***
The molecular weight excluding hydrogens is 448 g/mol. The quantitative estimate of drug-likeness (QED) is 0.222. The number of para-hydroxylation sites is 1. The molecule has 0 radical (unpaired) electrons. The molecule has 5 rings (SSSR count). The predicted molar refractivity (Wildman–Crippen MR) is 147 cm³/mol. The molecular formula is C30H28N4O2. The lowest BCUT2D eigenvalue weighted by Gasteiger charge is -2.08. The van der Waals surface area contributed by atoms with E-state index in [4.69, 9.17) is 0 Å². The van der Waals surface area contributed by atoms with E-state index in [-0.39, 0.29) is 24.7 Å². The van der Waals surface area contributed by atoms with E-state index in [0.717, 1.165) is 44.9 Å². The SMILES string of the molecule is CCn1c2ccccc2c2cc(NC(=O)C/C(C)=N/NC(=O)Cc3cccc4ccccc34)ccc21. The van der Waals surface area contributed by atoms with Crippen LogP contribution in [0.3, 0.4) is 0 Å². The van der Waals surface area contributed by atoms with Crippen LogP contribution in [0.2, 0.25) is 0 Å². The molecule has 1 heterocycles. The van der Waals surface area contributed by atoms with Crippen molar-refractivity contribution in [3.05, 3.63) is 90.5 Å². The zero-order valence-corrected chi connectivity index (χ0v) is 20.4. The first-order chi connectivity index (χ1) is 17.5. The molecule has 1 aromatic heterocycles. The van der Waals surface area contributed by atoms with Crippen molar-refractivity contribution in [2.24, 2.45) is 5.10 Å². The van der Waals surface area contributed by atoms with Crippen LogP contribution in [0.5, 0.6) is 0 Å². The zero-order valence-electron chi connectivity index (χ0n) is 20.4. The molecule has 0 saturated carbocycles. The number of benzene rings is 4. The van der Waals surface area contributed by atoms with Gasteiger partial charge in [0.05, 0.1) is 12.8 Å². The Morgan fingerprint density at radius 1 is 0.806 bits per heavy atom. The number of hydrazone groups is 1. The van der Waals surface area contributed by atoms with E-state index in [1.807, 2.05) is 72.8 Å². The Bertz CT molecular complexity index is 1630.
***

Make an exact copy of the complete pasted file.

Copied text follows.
The molecular weight excluding hydrogens is 448 g/mol. The quantitative estimate of drug-likeness (QED) is 0.222. The number of para-hydroxylation sites is 1. The molecule has 0 radical (unpaired) electrons. The molecule has 5 rings (SSSR count). The predicted molar refractivity (Wildman–Crippen MR) is 147 cm³/mol. The molecular formula is C30H28N4O2. The lowest BCUT2D eigenvalue weighted by Gasteiger charge is -2.08. The van der Waals surface area contributed by atoms with E-state index in [4.69, 9.17) is 0 Å². The van der Waals surface area contributed by atoms with E-state index in [-0.39, 0.29) is 24.7 Å². The van der Waals surface area contributed by atoms with E-state index in [0.717, 1.165) is 44.9 Å². The SMILES string of the molecule is CCn1c2ccccc2c2cc(NC(=O)C/C(C)=N/NC(=O)Cc3cccc4ccccc34)ccc21. The van der Waals surface area contributed by atoms with Crippen LogP contribution in [0.3, 0.4) is 0 Å². The van der Waals surface area contributed by atoms with Crippen LogP contribution in [0.2, 0.25) is 0 Å². The molecule has 1 heterocycles. The van der Waals surface area contributed by atoms with Crippen molar-refractivity contribution in [3.05, 3.63) is 90.5 Å². The zero-order valence-corrected chi connectivity index (χ0v) is 20.4. The first-order chi connectivity index (χ1) is 17.5. The molecule has 1 aromatic heterocycles. The van der Waals surface area contributed by atoms with Crippen molar-refractivity contribution in [2.24, 2.45) is 5.10 Å². The van der Waals surface area contributed by atoms with Crippen LogP contribution in [0.5, 0.6) is 0 Å². The zero-order valence-electron chi connectivity index (χ0n) is 20.4. The molecule has 0 saturated carbocycles. The number of benzene rings is 4. The van der Waals surface area contributed by atoms with Gasteiger partial charge in [0.05, 0.1) is 12.8 Å². The Morgan fingerprint density at radius 1 is 0.806 bits per heavy atom. The number of hydrazone groups is 1. The van der Waals surface area contributed by atoms with E-state index in [1.807, 2.05) is 72.8 Å². The Bertz CT molecular complexity index is 1630.